• In your practice session, include: a technical warm up (e.g. scales or finger exercises – especially good if they relate to your current pieces); focused work on the piece you’re learning; a piece you’ve already learned and enjoy playing; something just for fun, even if it’s just noodling around or making up your own little tune. Do these in whatever order you fancy.

The music I’m learning is difficult. How should I tackle it?

Here’s a step-by-step guide to mastering any tricky section.

  1. Identify the bits that are causing trouble, and isolate them.

  2. Slow the section right down to a speed you can manage it at (this may seem ridiculously slow, but that’s fine). The tortoise beats the hare every time!

  3. Think about the movement your hands have to make to get from one note to the next. How can you get to the next note with the smallest movement possible? If one movement is particularly hard, practise going back and forth between the two notes or chords until you are used to the motion.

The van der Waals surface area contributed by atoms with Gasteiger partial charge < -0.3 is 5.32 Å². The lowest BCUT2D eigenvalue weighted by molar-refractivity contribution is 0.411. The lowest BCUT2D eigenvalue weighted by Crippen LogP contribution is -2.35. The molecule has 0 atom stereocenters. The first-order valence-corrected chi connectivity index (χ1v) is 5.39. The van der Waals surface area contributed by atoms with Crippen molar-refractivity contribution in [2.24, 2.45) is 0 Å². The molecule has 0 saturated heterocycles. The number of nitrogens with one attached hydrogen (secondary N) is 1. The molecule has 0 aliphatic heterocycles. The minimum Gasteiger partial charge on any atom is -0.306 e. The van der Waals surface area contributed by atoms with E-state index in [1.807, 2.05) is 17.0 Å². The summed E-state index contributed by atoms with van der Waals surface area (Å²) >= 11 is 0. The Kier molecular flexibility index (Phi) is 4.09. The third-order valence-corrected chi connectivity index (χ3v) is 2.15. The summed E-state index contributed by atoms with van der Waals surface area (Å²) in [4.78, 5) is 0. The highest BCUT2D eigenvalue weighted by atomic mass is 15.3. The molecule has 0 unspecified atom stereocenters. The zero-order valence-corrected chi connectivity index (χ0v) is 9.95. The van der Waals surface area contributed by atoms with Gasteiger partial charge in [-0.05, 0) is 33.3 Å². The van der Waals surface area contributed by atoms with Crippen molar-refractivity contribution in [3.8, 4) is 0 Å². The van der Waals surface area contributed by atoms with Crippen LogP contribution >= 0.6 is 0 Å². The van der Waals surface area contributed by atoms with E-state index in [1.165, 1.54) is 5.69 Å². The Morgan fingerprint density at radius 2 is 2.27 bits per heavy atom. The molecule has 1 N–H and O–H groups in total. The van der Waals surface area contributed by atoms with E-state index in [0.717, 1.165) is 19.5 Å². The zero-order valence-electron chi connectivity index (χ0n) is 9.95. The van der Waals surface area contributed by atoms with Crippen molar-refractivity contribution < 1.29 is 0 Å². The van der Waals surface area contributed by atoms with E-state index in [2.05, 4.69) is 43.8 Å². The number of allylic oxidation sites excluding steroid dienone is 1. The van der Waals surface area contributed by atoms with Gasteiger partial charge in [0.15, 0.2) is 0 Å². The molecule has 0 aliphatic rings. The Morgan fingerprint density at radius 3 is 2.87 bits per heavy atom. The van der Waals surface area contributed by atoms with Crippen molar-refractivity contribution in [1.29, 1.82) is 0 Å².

4. When you can play the isolated section well at a slow speed, start to speed it up very gradually in increments. If you start to trip up again, slow it back down and repeat it at the tempo you can manage.

  5. Now is the test – can you put the section back in context and play it correctly from a few bars before, or even the beginning? The trick to this is to start slow, even if you are able to play the earlier parts faster.

(See my post Eight Time-Saving Practice Techniques for more ideas to help master tricky sections.)

In A Nutshell…

  • Practice is about learning habits through repetition.

  • Practise little and often with clear and specific goals.

  • Find a time in your routine that works for you and stick to it.

  • Keep your instrument visible and ready to play if possible.

  • Use your notebook to track your progress.

  • Listen to the music you are learning!

  • Include a warm up, focus piece and something fun.

  • Use the step-by-step guide to tackle tricky sections.